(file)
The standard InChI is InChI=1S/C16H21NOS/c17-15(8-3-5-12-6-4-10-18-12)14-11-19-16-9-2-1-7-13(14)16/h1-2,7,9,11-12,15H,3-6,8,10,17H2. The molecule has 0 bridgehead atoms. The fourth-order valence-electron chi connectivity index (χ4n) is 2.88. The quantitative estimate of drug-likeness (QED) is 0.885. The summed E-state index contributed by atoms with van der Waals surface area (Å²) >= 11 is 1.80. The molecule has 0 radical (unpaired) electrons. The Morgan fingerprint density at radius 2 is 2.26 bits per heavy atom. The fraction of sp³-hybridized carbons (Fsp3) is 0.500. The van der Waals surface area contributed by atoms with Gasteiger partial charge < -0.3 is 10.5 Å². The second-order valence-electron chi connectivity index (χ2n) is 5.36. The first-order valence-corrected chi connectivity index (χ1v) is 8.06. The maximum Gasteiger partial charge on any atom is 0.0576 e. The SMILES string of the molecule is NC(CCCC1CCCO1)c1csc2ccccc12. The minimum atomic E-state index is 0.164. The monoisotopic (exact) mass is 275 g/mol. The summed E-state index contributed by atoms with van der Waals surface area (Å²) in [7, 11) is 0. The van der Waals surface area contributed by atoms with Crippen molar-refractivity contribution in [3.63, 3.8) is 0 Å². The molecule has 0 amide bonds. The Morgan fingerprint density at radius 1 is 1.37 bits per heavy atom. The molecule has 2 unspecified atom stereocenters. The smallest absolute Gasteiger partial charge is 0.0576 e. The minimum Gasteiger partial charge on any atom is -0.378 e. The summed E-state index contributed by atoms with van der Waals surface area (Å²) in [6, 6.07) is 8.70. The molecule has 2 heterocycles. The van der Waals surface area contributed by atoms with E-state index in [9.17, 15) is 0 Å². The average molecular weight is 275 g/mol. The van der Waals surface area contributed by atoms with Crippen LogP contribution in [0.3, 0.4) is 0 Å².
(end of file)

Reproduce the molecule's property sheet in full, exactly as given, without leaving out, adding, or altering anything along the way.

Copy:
The standard InChI is InChI=1S/C16H21NOS/c17-15(8-3-5-12-6-4-10-18-12)14-11-19-16-9-2-1-7-13(14)16/h1-2,7,9,11-12,15H,3-6,8,10,17H2. The molecule has 0 bridgehead atoms. The fourth-order valence-electron chi connectivity index (χ4n) is 2.88. The quantitative estimate of drug-likeness (QED) is 0.885. The summed E-state index contributed by atoms with van der Waals surface area (Å²) >= 11 is 1.80. The molecule has 0 radical (unpaired) electrons. The Morgan fingerprint density at radius 2 is 2.26 bits per heavy atom. The fraction of sp³-hybridized carbons (Fsp3) is 0.500. The van der Waals surface area contributed by atoms with Gasteiger partial charge < -0.3 is 10.5 Å². The second-order valence-electron chi connectivity index (χ2n) is 5.36. The first-order valence-corrected chi connectivity index (χ1v) is 8.06. The maximum Gasteiger partial charge on any atom is 0.0576 e. The SMILES string of the molecule is NC(CCCC1CCCO1)c1csc2ccccc12. The minimum atomic E-state index is 0.164. The monoisotopic (exact) mass is 275 g/mol. The summed E-state index contributed by atoms with van der Waals surface area (Å²) in [7, 11) is 0. The van der Waals surface area contributed by atoms with Crippen molar-refractivity contribution in [3.63, 3.8) is 0 Å². The molecule has 0 amide bonds. The Morgan fingerprint density at radius 1 is 1.37 bits per heavy atom. The molecule has 2 unspecified atom stereocenters. The smallest absolute Gasteiger partial charge is 0.0576 e. The minimum Gasteiger partial charge on any atom is -0.378 e. The summed E-state index contributed by atoms with van der Waals surface area (Å²) in [6, 6.07) is 8.70. The molecule has 2 heterocycles. The van der Waals surface area contributed by atoms with E-state index in [9.17, 15) is 0 Å². The average molecular weight is 275 g/mol. The van der Waals surface area contributed by atoms with Crippen LogP contribution in [0.3, 0.4) is 0 Å².